I first saw this kit online this last summer and was immediately intrigued. Fast forward to obtaining the December 2021 edition of QST where they did a review of the radio, and I knew I needed to get one.

The kit arrived in a well packed box about 1 week after placing my order. Unpacking it I have the following contents:

The PCBs are packed inside the radio case, and all the individual parts are packed together based on which part of the radio is being assembled.

For example, all the lower PCB parts are packed together and separate from the upper PCB parts. Even more convenient is that within each set of parts, each one is organized in the order of assembly. A welcome usability improvement over other kits I’ve done where parts arrive loose in a single plastic bag.

Also included are print outs of the assembly manuals, which are likewise separate pages for each section

Installation of all components is very straight forward. If you can solder, you can install all the parts.

There are 6 toroids that need winding. None are overly difficult (I still have flashbacks of T1 on the QCX mini ;)). The directions are very easy to follow and there are picture to validate your windings against.

I’m not going to go through a step-by-step of the assembly – the manuals do that for you. K0SSK also has a great post showing assembly and testing of the kit.

Assembled minus the bottom half of the case – need access to the pots to perform final checks and adjustments. Nice clear OLED screen. Always makes me smile to see things work as expected, even more so that I didn’t let the magic smoke out. 🙂

Quick Comparison

Looking at my other radios, the size lends itself to being compared with my Mountain Topper from LnR Precision.

Both come in at roughly the same dimensions. The Mountain Topper is 4 bands (80/40/30/20) compared to the TR-25’s 2 bands (20/40). While both radios offer QRP portability for commonly used bands, you can see that the tradeoff is either usability (a control for everything) vs breadth of capabilities (more bands, memory slots, etc.).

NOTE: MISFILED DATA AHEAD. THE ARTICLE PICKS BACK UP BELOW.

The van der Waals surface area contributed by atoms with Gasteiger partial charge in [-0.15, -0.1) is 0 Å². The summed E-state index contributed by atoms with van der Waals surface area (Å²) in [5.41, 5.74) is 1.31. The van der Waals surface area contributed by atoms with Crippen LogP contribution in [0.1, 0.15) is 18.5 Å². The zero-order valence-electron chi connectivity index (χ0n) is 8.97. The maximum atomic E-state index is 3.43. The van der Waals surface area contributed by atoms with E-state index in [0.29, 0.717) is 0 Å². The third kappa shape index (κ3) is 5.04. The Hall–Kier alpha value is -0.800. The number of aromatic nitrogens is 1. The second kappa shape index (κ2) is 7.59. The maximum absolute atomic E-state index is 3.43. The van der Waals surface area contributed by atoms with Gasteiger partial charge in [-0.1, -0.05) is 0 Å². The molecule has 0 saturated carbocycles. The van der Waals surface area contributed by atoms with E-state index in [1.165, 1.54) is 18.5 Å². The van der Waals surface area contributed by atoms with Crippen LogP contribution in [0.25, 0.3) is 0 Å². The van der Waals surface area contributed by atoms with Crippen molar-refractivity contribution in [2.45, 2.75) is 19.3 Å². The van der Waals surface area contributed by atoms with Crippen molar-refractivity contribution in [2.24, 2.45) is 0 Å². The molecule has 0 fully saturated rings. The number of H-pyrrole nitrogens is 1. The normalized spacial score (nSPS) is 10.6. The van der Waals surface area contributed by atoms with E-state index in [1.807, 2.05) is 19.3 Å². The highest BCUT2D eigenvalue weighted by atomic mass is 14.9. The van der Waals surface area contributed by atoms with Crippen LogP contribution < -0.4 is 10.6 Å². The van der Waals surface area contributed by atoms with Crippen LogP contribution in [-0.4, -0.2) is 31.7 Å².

It is a little of an apple and orange comparison when putting a commercially built radio up against a kit given that the MTR comes assembled, but it is the only multi-band radio that is close to the TR-25 in my collection.

Minor Nits

There are a few things missing from this radio that others have, such as:

  • No memory slots for recorded SOTA/POTA/CQ messages
  • No visual indication of WPM for the Iambic-B (there is no Iambic-A support) keyer, the dial simply has Min/Max markers
  • The design is intuitive and having a dial/knob/toggle for all settings is actually nice thing given how many radios use menu and sub-menus to death, but they do stick up from the radio and might be subject to being broken in the field – time will tell

These are minor nits in my opinion as not everybody needs every bell and whistle to enjoy SOTA/POTA/QRP operations.

Conclusion

This post is focused on the quality of the kit and what I received for my money. I have not yet gotten in on the air and will follow up with my impressions there. For now, keeping things focused on the kit building side.

The TR-25 is easy to assemble, with 4-9 watts of output depending on band and power input, no hideous menu structures to memorize (everything has a switch or knob on the face). A great little radio that can be put together and be on the air quickly and easily.

Pick yours up for $199 USD at their online store.

NOTE: Penntek is coming out with the TR-45L 4 band transceiver that is currently in beta testing. It looks a bit “old school” and I’m definitely intrigued.